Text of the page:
Dorothy Stopford’s family were a wealthy middle class Protestant family who were based in south Dublin until her father Jemmett Stopford died in 1902. The 1901 Census records the Stopford family as living in Terenure and was completed by Jemmett who lists his wife, Constance; their three daughters, Alice, Edith and Dorothy; and their youngest child, Robert. Jemmett’s sister, Elizabeth Venables and her daughter, Georgie were also present that night. They were clearly a prosperous family as they had a governess for the children and a number of domestic servants. By the time the 1911 Census was taken, the family had moved to London.
Jemmett had worked as an accountant to the Irish Land Commission, part of the British civil service in Ireland. His father Edward Adderley Stopford was Rector of Kells and Archdeacon of Meath, and his grandfather was Edward Stopford, the Church of Ireland Bishop of Meath.
Jemmett Stopford’s wife, Constance Kennedy, was the daughter of Dr Evory Kennedy, Master of the Rotunda Hospital from 1833-1840.
Alice Stopford Green, Jemmett’s sister, went to London in 1874, where she married pioneering social historian John Richard Green in 1877. He died six years later in 1883, and by this time Alice had become an accomplished historian herself. She became interested in Irish history and the nationalist movement, partly through her opposition to English colonial policy in South Africa during the Boer Wars.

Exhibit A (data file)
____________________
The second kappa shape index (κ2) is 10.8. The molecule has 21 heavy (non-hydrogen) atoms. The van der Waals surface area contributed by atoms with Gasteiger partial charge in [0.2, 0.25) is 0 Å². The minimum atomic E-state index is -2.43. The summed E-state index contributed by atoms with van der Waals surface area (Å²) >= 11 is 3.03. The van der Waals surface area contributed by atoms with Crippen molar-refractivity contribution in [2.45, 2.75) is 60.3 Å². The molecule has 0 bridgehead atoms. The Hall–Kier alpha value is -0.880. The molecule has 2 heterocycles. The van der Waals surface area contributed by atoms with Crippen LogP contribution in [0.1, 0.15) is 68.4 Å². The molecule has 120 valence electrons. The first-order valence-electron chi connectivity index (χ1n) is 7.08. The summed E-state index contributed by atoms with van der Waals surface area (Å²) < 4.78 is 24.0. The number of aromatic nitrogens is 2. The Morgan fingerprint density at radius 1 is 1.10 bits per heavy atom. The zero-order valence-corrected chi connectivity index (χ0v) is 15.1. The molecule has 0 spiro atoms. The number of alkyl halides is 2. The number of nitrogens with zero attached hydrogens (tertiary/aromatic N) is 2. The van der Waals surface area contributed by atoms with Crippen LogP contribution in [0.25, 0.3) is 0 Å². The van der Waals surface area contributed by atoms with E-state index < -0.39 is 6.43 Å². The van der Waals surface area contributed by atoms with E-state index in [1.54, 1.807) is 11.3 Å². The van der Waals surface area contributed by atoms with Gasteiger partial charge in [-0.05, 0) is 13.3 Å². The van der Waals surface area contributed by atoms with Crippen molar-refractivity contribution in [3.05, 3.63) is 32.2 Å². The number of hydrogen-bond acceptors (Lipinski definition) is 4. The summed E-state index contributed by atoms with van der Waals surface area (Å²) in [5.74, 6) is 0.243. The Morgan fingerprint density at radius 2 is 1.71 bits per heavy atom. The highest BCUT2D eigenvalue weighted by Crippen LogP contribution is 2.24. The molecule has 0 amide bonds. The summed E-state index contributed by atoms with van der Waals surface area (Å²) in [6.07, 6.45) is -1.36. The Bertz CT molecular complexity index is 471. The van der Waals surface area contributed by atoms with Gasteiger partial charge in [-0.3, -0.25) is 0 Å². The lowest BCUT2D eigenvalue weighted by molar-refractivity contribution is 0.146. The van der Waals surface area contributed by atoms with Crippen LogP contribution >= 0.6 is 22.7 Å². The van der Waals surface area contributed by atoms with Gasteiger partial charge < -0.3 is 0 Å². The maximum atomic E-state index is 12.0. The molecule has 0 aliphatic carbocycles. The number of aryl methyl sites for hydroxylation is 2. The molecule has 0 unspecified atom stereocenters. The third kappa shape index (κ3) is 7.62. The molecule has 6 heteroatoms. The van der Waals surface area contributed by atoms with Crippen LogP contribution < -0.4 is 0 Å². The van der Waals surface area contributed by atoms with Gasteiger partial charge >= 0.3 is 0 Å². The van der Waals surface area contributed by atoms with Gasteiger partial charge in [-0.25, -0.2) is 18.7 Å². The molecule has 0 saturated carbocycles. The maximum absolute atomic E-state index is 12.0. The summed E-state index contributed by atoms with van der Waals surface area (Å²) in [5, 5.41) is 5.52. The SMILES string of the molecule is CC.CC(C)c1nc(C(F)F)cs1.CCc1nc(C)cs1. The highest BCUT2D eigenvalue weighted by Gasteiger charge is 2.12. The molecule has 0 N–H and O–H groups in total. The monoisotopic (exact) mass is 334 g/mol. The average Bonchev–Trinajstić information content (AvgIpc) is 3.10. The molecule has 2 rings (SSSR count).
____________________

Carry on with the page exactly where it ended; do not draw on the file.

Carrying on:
She supported Roger Casement’s Congo Reform movement, and set up the Africa Society to help further his aims. Her 1908 book, The Making of Ireland and its Undoing, argued that the native Irish culture was rich and sophisticated, and that the Irish were not the savage and ignorant people who had had to be civilised by the British, as many British texts contended.
Stopford Green was one of the people who tried to make the prospect of Home Rule in Ireland more attractive to Ulster Unionists, who vehemently opposed it. She was closely involved in the Howth gun-running which brought arms into the North Dublin port in 1914 to be used by the rebels in 1916.
Her house at 90 St Stephen’s Green became an intellectual centre for Irish nationalists. She supported the pro-Treaty side in the Irish Civil War and was among the first nominees to the newly formed Seanad Éireann in 1922, where she served as an independent member until her death in 1929.